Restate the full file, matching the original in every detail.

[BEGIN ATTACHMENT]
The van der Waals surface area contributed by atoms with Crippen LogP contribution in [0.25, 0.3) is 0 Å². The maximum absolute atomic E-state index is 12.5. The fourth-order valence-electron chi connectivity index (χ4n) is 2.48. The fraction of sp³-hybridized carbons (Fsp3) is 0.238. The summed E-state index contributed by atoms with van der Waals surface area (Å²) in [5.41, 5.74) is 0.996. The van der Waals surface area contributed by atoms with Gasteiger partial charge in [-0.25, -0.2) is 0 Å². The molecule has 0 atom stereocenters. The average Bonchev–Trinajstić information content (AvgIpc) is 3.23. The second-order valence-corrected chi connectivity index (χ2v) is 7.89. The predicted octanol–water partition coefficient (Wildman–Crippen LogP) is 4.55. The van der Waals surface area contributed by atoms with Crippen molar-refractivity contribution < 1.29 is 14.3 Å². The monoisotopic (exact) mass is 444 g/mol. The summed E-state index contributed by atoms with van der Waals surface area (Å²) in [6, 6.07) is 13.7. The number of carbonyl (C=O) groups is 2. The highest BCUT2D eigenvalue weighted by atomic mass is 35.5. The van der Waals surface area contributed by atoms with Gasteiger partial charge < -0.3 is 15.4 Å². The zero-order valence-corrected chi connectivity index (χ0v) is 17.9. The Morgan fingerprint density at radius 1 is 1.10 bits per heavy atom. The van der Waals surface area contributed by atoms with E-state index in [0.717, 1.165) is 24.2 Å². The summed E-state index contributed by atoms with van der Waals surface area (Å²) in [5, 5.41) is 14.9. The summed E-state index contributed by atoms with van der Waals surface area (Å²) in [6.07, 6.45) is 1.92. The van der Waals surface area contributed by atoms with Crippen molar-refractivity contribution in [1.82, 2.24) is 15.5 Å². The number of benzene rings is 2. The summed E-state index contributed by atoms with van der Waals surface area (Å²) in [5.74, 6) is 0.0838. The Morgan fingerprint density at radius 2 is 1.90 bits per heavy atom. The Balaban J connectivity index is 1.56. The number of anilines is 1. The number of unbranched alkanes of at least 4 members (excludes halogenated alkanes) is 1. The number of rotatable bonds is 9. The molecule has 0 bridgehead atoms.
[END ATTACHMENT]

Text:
The van der Waals surface area contributed by atoms with Crippen LogP contribution in [0.25, 0.3) is 0 Å². The maximum absolute atomic E-state index is 12.5. The fourth-order valence-electron chi connectivity index (χ4n) is 2.48. The fraction of sp³-hybridized carbons (Fsp3) is 0.238. The summed E-state index contributed by atoms with van der Waals surface area (Å²) in [5.41, 5.74) is 0.996. The van der Waals surface area contributed by atoms with Gasteiger partial charge in [-0.25, -0.2) is 0 Å². The molecule has 0 atom stereocenters. The average Bonchev–Trinajstić information content (AvgIpc) is 3.23. The second-order valence-corrected chi connectivity index (χ2v) is 7.89. The predicted octanol–water partition coefficient (Wildman–Crippen LogP) is 4.55. The van der Waals surface area contributed by atoms with Crippen molar-refractivity contribution < 1.29 is 14.3 Å². The monoisotopic (exact) mass is 444 g/mol. The summed E-state index contributed by atoms with van der Waals surface area (Å²) in [6, 6.07) is 13.7. The number of carbonyl (C=O) groups is 2. The highest BCUT2D eigenvalue weighted by atomic mass is 35.5. The van der Waals surface area contributed by atoms with Gasteiger partial charge < -0.3 is 15.4 Å². The zero-order valence-corrected chi connectivity index (χ0v) is 17.9. The Morgan fingerprint density at radius 1 is 1.10 bits per heavy atom. The van der Waals surface area contributed by atoms with E-state index in [0.717, 1.165) is 24.2 Å². The summed E-state index contributed by atoms with van der Waals surface area (Å²) in [5, 5.41) is 14.9. The summed E-state index contributed by atoms with van der Waals surface area (Å²) in [6.07, 6.45) is 1.92. The van der Waals surface area contributed by atoms with Crippen molar-refractivity contribution in [1.82, 2.24) is 15.5 Å². The number of benzene rings is 2. The summed E-state index contributed by atoms with van der Waals surface area (Å²) in [5.74, 6) is 0.0838. The Morgan fingerprint density at radius 2 is 1.90 bits per heavy atom. The Balaban J connectivity index is 1.56. The number of anilines is 1. The number of unbranched alkanes of at least 4 members (excludes halogenated alkanes) is 1. The number of rotatable bonds is 9. The molecule has 0 bridgehead atoms.